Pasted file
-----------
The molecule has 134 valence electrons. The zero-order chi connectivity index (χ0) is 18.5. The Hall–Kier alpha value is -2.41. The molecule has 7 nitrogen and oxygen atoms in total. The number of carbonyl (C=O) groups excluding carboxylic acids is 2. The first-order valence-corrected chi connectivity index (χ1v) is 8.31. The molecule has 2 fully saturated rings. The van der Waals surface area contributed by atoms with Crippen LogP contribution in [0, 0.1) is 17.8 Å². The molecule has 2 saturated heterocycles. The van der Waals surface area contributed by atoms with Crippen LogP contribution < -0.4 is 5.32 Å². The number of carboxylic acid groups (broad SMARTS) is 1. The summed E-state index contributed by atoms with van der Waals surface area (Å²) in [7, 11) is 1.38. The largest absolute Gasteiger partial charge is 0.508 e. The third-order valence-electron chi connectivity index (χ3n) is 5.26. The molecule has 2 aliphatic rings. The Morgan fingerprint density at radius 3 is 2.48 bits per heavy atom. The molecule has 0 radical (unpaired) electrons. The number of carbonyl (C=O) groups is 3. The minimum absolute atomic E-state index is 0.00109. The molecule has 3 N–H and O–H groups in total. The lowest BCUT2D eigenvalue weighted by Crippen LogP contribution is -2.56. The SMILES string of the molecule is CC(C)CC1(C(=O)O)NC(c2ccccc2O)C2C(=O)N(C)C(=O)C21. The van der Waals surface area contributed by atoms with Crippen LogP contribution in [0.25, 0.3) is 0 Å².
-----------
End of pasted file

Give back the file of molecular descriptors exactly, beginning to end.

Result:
The molecule has 134 valence electrons. The zero-order chi connectivity index (χ0) is 18.5. The Hall–Kier alpha value is -2.41. The molecule has 7 nitrogen and oxygen atoms in total. The number of carbonyl (C=O) groups excluding carboxylic acids is 2. The first-order valence-corrected chi connectivity index (χ1v) is 8.31. The molecule has 2 fully saturated rings. The van der Waals surface area contributed by atoms with Crippen LogP contribution in [0, 0.1) is 17.8 Å². The molecule has 2 saturated heterocycles. The van der Waals surface area contributed by atoms with Crippen LogP contribution < -0.4 is 5.32 Å². The number of carboxylic acid groups (broad SMARTS) is 1. The summed E-state index contributed by atoms with van der Waals surface area (Å²) in [7, 11) is 1.38. The largest absolute Gasteiger partial charge is 0.508 e. The third-order valence-electron chi connectivity index (χ3n) is 5.26. The molecule has 2 aliphatic rings. The Morgan fingerprint density at radius 3 is 2.48 bits per heavy atom. The molecule has 0 radical (unpaired) electrons. The number of carbonyl (C=O) groups is 3. The minimum absolute atomic E-state index is 0.00109. The molecule has 3 N–H and O–H groups in total. The lowest BCUT2D eigenvalue weighted by Crippen LogP contribution is -2.56. The SMILES string of the molecule is CC(C)CC1(C(=O)O)NC(c2ccccc2O)C2C(=O)N(C)C(=O)C21. The van der Waals surface area contributed by atoms with Crippen LogP contribution in [0.25, 0.3) is 0 Å².